These words retained their special power, but Mercy received these as aftershocks, low underground rumbles, and not as she once did with the full impact of an earthquake or a tsunami. She was unmoved, unruffled. Her seas stayed calm with only a few ripples. She barely paused in her thoughts or in her activities. Her inner tide washed the word up and took it straight back out where it rejoined the word ocean; in a low tide, it laid among other sea rubbish, in a jumble of forgotten CDs and unworn clothes, while scavenging gulls perched or shat on it. She had grown used to ignoring such messages, regularly bottling these words and their power-giving spirits.
But that was before she knew her sands of time were running out...
Mercy wasn't young, in her prime, or elderly. She was in-between one, and years before the other. Her youth had flown and her mind had grown, but was not quite mature enough. She had blocked ideas, given in to her fears, written down her hopes and dreams and scrolled them up tight in a Promise Box. This she placed on the junk beach with the messages in glass bottles, then she had jumped into her yellow canoe and paddled off, yelling “Goodbye kotadama!” And felt very satisfied when the mountains echoed these words back at her.She wasted precious years of her life in limbo, drifting in her canoe on a mythical tide. Mercy wrongly thought this life was safer because in the city she sailed on time: borrowed time, wasted time, too much time, not enough time... The city's sea was swallowed up in a time fog. People forgot who they were, where they were, how they got here and where they were going. Mercy too was sucked into this oblivion. Days, weeks and months were all routine; there were no gaps in the fog for dreams. The city's people believed their sea went on for eternity, as did life and time.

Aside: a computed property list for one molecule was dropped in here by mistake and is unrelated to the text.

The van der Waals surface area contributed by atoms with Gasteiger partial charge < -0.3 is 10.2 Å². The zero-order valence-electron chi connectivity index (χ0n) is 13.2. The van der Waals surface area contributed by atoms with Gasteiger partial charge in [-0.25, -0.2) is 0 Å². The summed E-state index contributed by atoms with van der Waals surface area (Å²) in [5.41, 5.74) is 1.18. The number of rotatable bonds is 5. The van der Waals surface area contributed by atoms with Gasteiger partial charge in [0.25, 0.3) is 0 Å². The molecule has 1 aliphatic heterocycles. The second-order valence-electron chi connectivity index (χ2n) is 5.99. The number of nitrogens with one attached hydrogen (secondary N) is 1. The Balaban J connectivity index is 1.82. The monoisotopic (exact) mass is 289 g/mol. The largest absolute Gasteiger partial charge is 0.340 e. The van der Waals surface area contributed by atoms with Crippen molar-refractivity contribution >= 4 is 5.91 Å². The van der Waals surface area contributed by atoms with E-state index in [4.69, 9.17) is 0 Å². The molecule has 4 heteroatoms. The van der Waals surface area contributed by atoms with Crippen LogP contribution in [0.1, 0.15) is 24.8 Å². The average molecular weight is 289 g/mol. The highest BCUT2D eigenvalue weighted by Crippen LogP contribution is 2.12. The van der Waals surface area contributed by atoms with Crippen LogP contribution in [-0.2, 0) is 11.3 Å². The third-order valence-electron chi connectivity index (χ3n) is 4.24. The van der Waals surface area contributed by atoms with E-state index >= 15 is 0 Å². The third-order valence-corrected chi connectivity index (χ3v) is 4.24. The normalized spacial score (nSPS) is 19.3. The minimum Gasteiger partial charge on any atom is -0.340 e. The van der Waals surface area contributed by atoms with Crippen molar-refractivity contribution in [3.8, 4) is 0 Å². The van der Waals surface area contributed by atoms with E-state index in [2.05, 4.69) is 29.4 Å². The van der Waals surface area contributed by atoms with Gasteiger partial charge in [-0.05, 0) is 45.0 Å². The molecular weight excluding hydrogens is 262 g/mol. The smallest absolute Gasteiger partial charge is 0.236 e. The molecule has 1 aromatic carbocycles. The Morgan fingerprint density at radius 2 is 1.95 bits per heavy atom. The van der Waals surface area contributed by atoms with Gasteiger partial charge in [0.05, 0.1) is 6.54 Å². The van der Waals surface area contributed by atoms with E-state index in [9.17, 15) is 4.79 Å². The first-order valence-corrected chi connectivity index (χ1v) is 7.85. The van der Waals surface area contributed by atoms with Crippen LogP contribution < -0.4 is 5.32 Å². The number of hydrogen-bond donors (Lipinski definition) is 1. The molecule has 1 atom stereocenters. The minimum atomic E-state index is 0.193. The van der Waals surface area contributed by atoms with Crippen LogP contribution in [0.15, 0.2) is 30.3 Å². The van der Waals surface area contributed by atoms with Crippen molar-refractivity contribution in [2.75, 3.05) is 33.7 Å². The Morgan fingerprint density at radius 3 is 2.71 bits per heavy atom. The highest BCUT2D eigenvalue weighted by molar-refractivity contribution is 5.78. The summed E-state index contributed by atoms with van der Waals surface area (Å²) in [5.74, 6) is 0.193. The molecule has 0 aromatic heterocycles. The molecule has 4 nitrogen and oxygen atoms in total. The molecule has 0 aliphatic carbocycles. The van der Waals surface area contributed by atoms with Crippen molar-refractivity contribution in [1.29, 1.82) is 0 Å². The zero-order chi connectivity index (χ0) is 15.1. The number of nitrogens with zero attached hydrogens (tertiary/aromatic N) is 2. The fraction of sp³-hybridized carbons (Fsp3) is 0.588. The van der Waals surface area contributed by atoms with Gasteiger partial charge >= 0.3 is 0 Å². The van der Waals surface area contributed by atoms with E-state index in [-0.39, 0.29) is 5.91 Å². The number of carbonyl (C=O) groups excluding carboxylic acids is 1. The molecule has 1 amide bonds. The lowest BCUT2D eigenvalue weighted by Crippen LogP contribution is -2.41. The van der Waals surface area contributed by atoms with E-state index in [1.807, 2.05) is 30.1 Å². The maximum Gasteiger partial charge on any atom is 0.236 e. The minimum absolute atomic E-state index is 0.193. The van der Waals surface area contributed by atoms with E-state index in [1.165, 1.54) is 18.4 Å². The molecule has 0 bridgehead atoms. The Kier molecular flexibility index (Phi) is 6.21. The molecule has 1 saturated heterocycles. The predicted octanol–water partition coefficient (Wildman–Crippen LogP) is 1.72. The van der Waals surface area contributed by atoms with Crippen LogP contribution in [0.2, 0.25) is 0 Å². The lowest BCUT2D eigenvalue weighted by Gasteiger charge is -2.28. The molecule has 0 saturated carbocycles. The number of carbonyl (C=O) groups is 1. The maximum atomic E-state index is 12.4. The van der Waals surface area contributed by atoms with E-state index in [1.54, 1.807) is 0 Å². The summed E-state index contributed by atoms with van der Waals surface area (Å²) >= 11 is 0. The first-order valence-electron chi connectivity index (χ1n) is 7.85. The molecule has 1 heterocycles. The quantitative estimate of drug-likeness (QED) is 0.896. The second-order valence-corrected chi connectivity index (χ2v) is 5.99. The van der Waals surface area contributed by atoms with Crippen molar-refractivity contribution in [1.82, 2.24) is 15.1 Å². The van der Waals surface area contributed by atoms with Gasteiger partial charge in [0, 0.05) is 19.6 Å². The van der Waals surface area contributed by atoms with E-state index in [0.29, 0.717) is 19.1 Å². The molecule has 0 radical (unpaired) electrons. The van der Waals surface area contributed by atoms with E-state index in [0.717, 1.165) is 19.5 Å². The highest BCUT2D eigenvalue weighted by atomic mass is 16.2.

This is true, but their perception was screwed up. The passing of time is not important, it's if you're present in it: from moment to moment. Mercy was not. Her mind raced the minutes and hours, it forged ahead without rest. She wasn't happy or unhappy, she was lost. The life she led had no promise or meaning, and for each moment she was not present, she paid a grain of sand.
As the grains trickled Mercy's spirits grew low and her energy dwindled, and still she told herself it was not the right time, the right moment to live the life she wanted. It was too risky to give the city up, even though her seas were permanently unsettled. She was the boulder the waves tried to topple over. They crashed against her, wearing her hard surface down until one morning she awoke on a deserted, but familiar island with a green glass bottle and a box wrapped in a deep purple cloth beside her. She removed the bottle's cork and unfurled the paper: NOW!
Mercy felt herself surge as she read the word, she was finally HERE, present. She knew what she had to do. NOW! She unwrapped the cloth from her old Promise Box and claimed her abandoned treasure.
*Inspired by Ruth Ozeki's A Tale For The Time Being